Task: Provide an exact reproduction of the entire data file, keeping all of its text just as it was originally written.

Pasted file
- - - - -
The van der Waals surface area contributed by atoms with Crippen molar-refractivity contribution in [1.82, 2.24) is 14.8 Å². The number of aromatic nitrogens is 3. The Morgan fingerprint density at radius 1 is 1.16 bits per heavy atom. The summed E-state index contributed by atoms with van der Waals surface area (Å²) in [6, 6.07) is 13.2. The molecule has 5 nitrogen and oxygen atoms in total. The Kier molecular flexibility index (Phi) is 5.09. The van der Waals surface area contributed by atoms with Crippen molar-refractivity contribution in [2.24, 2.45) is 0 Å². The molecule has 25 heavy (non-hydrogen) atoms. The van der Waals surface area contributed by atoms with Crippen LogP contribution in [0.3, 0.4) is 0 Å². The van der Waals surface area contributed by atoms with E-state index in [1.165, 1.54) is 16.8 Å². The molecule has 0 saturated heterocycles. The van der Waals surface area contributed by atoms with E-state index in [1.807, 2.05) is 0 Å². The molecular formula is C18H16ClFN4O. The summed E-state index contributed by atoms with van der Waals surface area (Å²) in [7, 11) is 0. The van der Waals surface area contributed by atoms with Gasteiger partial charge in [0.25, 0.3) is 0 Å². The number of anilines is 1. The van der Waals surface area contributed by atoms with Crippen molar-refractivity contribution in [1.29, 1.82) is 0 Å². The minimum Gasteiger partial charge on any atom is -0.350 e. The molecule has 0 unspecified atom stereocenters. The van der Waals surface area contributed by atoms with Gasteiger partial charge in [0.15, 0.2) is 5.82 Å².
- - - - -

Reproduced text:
The van der Waals surface area contributed by atoms with Crippen molar-refractivity contribution in [1.82, 2.24) is 14.8 Å². The number of aromatic nitrogens is 3. The Morgan fingerprint density at radius 1 is 1.16 bits per heavy atom. The summed E-state index contributed by atoms with van der Waals surface area (Å²) in [6, 6.07) is 13.2. The molecule has 5 nitrogen and oxygen atoms in total. The Kier molecular flexibility index (Phi) is 5.09. The van der Waals surface area contributed by atoms with Crippen molar-refractivity contribution in [2.24, 2.45) is 0 Å². The molecule has 25 heavy (non-hydrogen) atoms. The van der Waals surface area contributed by atoms with Crippen LogP contribution in [0.3, 0.4) is 0 Å². The van der Waals surface area contributed by atoms with E-state index in [1.165, 1.54) is 16.8 Å². The molecule has 0 saturated heterocycles. The van der Waals surface area contributed by atoms with E-state index in [1.807, 2.05) is 0 Å². The molecular formula is C18H16ClFN4O. The summed E-state index contributed by atoms with van der Waals surface area (Å²) in [7, 11) is 0. The van der Waals surface area contributed by atoms with Gasteiger partial charge in [0.25, 0.3) is 0 Å². The number of anilines is 1. The van der Waals surface area contributed by atoms with Crippen molar-refractivity contribution in [1.29, 1.82) is 0 Å². The minimum Gasteiger partial charge on any atom is -0.350 e. The molecule has 0 unspecified atom stereocenters. The van der Waals surface area contributed by atoms with Gasteiger partial charge in [0.15, 0.2) is 5.82 Å².